The US Senate on Thursday afternoon voted to keep the government funded thorugh a stopgap funding bill to avert a shutdown by extending the funding through December 3.
The Senate voted 65-35 to pass the measure, which House Speaker Nancy Pelosi, D-Calif., said lawmakers would approve it and send it to President Joe Biden for his signature.
“We hope this can be a strongly bipartisan bill because it keeps loyal services running, protects up to hundreds of thousands of workers from furloughs and protects the economy from shutdown,” Pelosi said. “A shutdown is not anything anyone wants.”
If the bill is not enacted, the federal government would face a shutdown after the calendar turns to Friday.
The bill also included $28.6 billion for disaster assistance and $6.3 billion for Afghan refugees.
Avoiding a shutdown resolved one of four issues facing Congress in the next few weeks. The House was set to vote on Thursday on an infrastructure bill but some Democrats argued the infrastructure bill should move in tandem with a $3.5 trillion package of Biden’s social welfare priorities, which is still under negotiation.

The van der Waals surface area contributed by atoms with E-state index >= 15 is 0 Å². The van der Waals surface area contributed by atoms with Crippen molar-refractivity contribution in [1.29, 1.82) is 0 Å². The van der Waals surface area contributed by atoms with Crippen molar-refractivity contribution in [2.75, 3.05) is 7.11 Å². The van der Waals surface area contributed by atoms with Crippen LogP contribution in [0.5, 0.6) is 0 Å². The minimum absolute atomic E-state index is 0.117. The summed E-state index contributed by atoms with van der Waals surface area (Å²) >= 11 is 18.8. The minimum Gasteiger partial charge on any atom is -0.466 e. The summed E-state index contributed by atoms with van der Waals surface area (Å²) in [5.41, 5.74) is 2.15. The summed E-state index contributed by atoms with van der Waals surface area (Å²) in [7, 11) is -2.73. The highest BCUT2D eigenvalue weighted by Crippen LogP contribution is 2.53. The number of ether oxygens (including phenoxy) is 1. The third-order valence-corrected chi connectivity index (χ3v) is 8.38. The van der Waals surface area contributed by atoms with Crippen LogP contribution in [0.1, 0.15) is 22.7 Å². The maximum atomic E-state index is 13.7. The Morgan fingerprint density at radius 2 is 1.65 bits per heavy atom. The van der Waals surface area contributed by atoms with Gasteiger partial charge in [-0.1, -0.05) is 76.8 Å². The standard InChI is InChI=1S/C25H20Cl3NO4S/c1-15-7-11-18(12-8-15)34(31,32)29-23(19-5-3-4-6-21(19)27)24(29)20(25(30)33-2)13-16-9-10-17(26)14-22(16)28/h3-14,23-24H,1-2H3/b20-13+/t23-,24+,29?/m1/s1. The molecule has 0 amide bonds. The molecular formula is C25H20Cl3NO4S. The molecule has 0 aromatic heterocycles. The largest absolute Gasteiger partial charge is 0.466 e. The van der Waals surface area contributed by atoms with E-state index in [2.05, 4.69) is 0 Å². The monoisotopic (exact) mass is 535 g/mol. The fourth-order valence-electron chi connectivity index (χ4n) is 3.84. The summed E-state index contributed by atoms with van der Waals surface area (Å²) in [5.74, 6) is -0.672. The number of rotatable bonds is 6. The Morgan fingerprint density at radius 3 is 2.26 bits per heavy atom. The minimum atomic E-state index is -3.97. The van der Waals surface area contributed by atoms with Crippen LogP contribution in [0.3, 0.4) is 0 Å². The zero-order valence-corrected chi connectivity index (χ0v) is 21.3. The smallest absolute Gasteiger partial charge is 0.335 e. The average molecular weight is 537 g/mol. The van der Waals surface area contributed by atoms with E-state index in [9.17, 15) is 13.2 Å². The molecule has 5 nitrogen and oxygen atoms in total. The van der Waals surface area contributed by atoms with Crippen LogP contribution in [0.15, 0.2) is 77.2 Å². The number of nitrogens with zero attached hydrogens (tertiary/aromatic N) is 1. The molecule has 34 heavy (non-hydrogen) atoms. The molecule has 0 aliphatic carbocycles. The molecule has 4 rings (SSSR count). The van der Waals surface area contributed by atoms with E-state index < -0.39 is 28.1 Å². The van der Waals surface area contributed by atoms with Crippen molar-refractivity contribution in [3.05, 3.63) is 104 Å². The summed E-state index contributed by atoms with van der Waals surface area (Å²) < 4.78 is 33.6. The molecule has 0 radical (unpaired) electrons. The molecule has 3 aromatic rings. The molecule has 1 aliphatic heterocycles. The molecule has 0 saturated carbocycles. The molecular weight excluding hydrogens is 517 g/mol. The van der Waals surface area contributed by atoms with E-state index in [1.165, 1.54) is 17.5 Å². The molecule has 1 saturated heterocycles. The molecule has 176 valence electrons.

Congress must also raise the country’s borrowing authority by Oct. 18 or risk a default that economists warn would be an economic catastrophe.
The Senate vote on funding came after rejecting three Republican amendments dealing with the eligibility of Afghan refugees for aid, vaccine mandates and congressional pay. Democrats said each amendment would have sunk the urgent legislation in the House.
The Senate vote came after Senate Majority Leader Chuck Schumer said late Wednesday that an agreement had been reached on a continuing resolution to fund government operations at current spending levels.
“We are ready to move forward,” Senate Majority Leader Chuck Schumer, said on the Senate floor. “We have an agreement on … the continuing resolution to prevent a government shutdown, and we should be voting on that tomorrow morning.”
In addition to funding the government until December 3, the stopgap bill will “provide funding to help process and resettle Afghan refugees and finally deliver on critical disaster aid for Americans battered by storms and wildfires this summer,” the majority leader said.
The raise to avert a shutdown followed a warning from Treasury Secretary Janet Yellen who said the federal government will likely run out of cash and extraordinary measures by October 18.